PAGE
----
By: Alejandro Gonzalez / @eil82
When someone asks me what I expect from Unicaja this season my answer is “Hell, I don’t know”.
As evidenced by last year’s ups and downs, Malaga’s team is quite difficult to preview and, most importantly, to predict. The club is still trying to find its direction but the rowing has been kind of messy and inconsistent. Last year’s “project” was basically a fail as they tried to build from pretty weak bases. Now they’re in the middle of some sort of rebuilding. “Kind of…”, “sort of”…things are neither clear nor consistent here in Malaga.
What seems obvious is that Unicaja has taken a step down in the last years. The Greens are no longer that club that was getting closer to the big teams in Europe. They’re still able to beat anybody in the old continent on a given magical night in Martin Carpena arena, but this team is not built for a long run. Unicaja’s arena is still a tough place to come to play but at the same time, it’s lost that deadly atmosphere that we used to know. Spanish Cup title…then ACB and then Euroleague Final Four. That evolution is just a thing from the past.
Building again a firm foundation should be target number one in Unicaja’s 2011-12 season. Looking at the roster, you can see the attempt, although some of the pieces aren’t the most solid bricks you could find out there. So Unicaja fans have two options: trust (maybe believe is the right verb) in Chus Mateo’s experimentation and give him a chance; or simply start complaining, chanting the “old times were always better”. Even as the season’s just begun, we’ve already seen both sides of the coin.
From what I saw in warm-up games, I would say Unicaja wants to be an agile, athletic team. Running a quick offensive transition will be one of the first plans, if not the main one. Attacking the basket from 1vs1 or 2vs2 situations with assertiveness. They certainly have players to do that. With Earl Rowland igniting the fastbreak, guys like Tremmel Darden, Gerald Fitch, Saul Blanco or Joel Freeland can reach the rival rim nicely. They can be incisive and aggressive.
In half court sets, feeding the low block would be a priority. Unicaja would likely (at least they show that in preseason and they definitely should keep working on that) try to give the ball to the big men. With the acquisition of Luka Zoric the Englishman Joel Freeland enjoys more freedom and, most important, more minutes in the PF position. Zoric is a solid, pure inside presence and fights hard in the paint, conceding Freeland more space and options to take advantage of his versatility. Both build a quite nice inside duo, arguably the best weapon of this team and probably the only thing that reminds you of a serious high level club.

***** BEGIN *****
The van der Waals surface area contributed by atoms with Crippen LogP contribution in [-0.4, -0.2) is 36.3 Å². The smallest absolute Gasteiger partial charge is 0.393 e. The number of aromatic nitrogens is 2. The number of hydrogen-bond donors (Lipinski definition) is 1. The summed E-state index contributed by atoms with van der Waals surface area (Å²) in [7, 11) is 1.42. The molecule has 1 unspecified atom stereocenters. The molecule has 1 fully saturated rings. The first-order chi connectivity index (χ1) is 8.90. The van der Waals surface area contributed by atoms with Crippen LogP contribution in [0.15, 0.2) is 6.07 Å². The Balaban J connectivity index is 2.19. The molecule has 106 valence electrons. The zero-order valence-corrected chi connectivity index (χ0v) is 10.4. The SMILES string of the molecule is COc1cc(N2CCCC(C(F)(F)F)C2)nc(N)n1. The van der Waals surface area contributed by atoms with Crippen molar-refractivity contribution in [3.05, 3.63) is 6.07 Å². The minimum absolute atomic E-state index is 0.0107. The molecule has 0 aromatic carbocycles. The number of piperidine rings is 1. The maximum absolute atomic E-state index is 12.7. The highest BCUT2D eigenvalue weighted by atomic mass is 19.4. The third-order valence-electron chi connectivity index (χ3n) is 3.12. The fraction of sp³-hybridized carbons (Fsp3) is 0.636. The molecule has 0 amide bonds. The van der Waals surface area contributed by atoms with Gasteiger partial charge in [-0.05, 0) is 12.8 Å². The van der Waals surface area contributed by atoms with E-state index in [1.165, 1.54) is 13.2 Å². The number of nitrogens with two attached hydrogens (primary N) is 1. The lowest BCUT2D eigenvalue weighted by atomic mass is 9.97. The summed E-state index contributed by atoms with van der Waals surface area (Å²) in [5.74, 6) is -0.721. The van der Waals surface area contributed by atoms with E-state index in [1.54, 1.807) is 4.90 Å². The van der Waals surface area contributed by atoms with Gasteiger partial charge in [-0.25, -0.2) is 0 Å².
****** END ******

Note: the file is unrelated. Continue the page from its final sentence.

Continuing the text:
While the starting inside game sounds great, the rotation in the paint is a big concern. Veteran Jorge Garbajosa is the first reliever from the bench, usually taking Zoric’s place and sending Freeland to the five. Then giant Nedzad Sinanovic comes up. Garbajosa is not even close to the player he used to be, no news here. Sinanovic has some brilliant minutes (and one incredibly efficient night last season in the Euroleague, racking up an index rating of 27 in just 12 minutes against Lietuvos Rytas) but he’s extremely erratic and most of the time you’re just wondering if he really belongs here. He’s intimidating well in the preseason which is the least you can ask from him, and came up with 14 points and 10 rebounds in Unicaja’s season opening victory over Gran Canaria. But offensively, when not in Superman mode, he’s average at best. Defensively he suffers a lot in terms of positioning and rotation, which becomes a huge issue for Unicaja when Garbajosa is also on the floor, as the PF can’t physically meet the exigency. So any injury or foul trouble hitting Zoric and/or Freeland will be a big time problem.
When Unicaja can’t run or feed Freeland, they will need to rely on individual actions from outside. They team is not displaying a fluid ball distribution and patience is not their strength. Tremmel Darden’s off ball game will be very important; he cuts well to the basket and his athleticism will be a major problem for the opposition’s D, as his ability to play above the rim is something Unicaja didn’t have last year. Darden’s performance is essential.
Meanwhile, Gerald Fitch, who did what was asked of him last season (score, and score often), seems to be open to some more teamwork this time around, rather than going to war by himself. We’ll see if he can do that all season long.
Berni Rodriguez is a keeper. You know what he can offer and he gets the job done. He will be the backup SG and the defensive specialist up top, and even though his best moments have passed by, he still could be very helpful.